by Kent Moors, Money Morning
The collapse in oil prices has created a ticking time bomb in the energy markets.
You see, fueled by the market’s easy money policies, a big portion of the expansion in the energy markets has been financed with high-risk “junk” bonds.
According to the latest estimates, energy-related issuances now account for almost 15% of the total $1.4 trillion junk-bond market. That’s roughly $210 billion in high-risk debt.
As you might have guessed, the vast majority of these high-yield bonds were used to fund oil and gas deals.
Now a wave of credit rating downgrades is hitting the sector as oil prices reset at lower levels.
That has created a dangerous environment for both oil companies and bond investors….
Big Debts, but Not Enough to Pay
Here’s why: If oil prices stay low enough long enough, some of the weakest issuers in the junk bond space are bound to run into cash-flow issues.
That’s why the high-risk end of the bond curve is currently overvalued by anybody’s standards.
As Martin Fridson of Lehmann Livian Fridson Advisors noted about the high-yield space yesterday on Barrons.com, the difference between fair value and his option-adjusted spread (OAS) model had increased by a whopping 163 basis points (bps) or 1.63% since January 31.
That’s more than the one standard deviation Fridson has identified as the “cutoff for defining an extreme.”
According to Fridson:
the “current overvaluation of high-yield bonds reflects investor complacency engendered by the Fed’s lifting and stabilizing of financial markets with an unreasonably easy money policy.”
In all, the OAS fair value for the high-risk portion of the bond curve is now 616 bps. The energy component of that, however, stands at 688 bps.
Of course, high-yield bond funds are an easy way to access the junk bond market.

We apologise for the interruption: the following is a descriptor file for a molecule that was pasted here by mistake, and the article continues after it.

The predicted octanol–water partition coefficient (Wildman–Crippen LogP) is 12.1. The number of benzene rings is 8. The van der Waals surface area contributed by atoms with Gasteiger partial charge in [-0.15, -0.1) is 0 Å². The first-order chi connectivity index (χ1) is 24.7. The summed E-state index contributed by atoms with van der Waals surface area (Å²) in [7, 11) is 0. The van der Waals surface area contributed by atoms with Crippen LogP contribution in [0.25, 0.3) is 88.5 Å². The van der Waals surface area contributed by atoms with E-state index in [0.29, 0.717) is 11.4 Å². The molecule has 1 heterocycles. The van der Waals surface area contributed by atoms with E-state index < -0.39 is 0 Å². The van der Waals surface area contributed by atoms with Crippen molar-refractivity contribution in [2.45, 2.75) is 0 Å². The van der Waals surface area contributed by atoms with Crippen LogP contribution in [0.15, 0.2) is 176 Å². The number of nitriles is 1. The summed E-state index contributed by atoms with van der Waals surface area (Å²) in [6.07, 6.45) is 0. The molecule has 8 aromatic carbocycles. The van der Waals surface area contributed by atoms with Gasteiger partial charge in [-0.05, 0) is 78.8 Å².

These are usually exchange traded funds (ETFs) that can be purchased and sold as easily as regular stocks. They provide monthly or quarterly dividends that are well above market averages.
There are two leading ETFs in this category…
But the growth potential of these ETFs is also quite sensitive to the underlying strength of the paper, the so-called “covenant quality.” That, combined with a decline in credit availability, means there could be a serious liquidity squeeze on the horizon for certain oil companies if crude prices stay low.
As analyst Andrew Barber put it last month:
“Generally, cheap oil has been a boon for the overall U.S. economy, with lower gasoline costs meaning greater consumer spending power. In the thinly traded high-yield credit markets, however, the negative impact has been profound. Investors are now left to consider the working capital and interest coverage ratios of energy sector companies that were quick to raise capital in a low-interest-rate environment.”
Unless there is a rise in oil prices, some oil and gas producers will be trapped in an unsustainable environment of declining profit margins and rising capital costs.
Their Crisis Is Our Opportunity
However, for most at least, this is not a short-term consideration. Provided a company has ongoing production from existing projects (where 80% or more of the capital expenditures are spent before anything comes out of the ground) and a ready market for that production, the net impact of the high-risk bond squeeze is likely still 12 to 14 months out.
The good news is there will be a gradual increase in oil prices over the next two quarters, with the futures contract curve for West Texas Intermediate (WTI) already in “contango.” In a “contango” environment the current price of a commodity is lower than contract prices for future deliveries.
That may soften the price spread. But it probably won’t be enough, meaning there are a few companies out there who will not make it.
That brings up the possibility of liquidations, outright bankruptcy scenarios, and an increasing level of merger and acquisition (M&A) activity. The M&A action in particular will provide us with some nice opportunities to make a quick profit. Given the severely oversold nature found in much of the oil and gas segment, expect some spikes in share value as the recovery sets in well above the market as a whole.
But the condition of the high-risk bond market is another indication that the recovery will be a rocky one.
The Impact of Falling Reserves: Faced with significantly lower oil prices, the replenishment of oil reserves is beginning to take a massive hit. In 2014, Royal Dutch Shell replaced just 25% of its production. That’s just 300 million barrels of new reserves to replace 1.2 billion barrels of production. Here’s why this massive crunch means higher oil prices…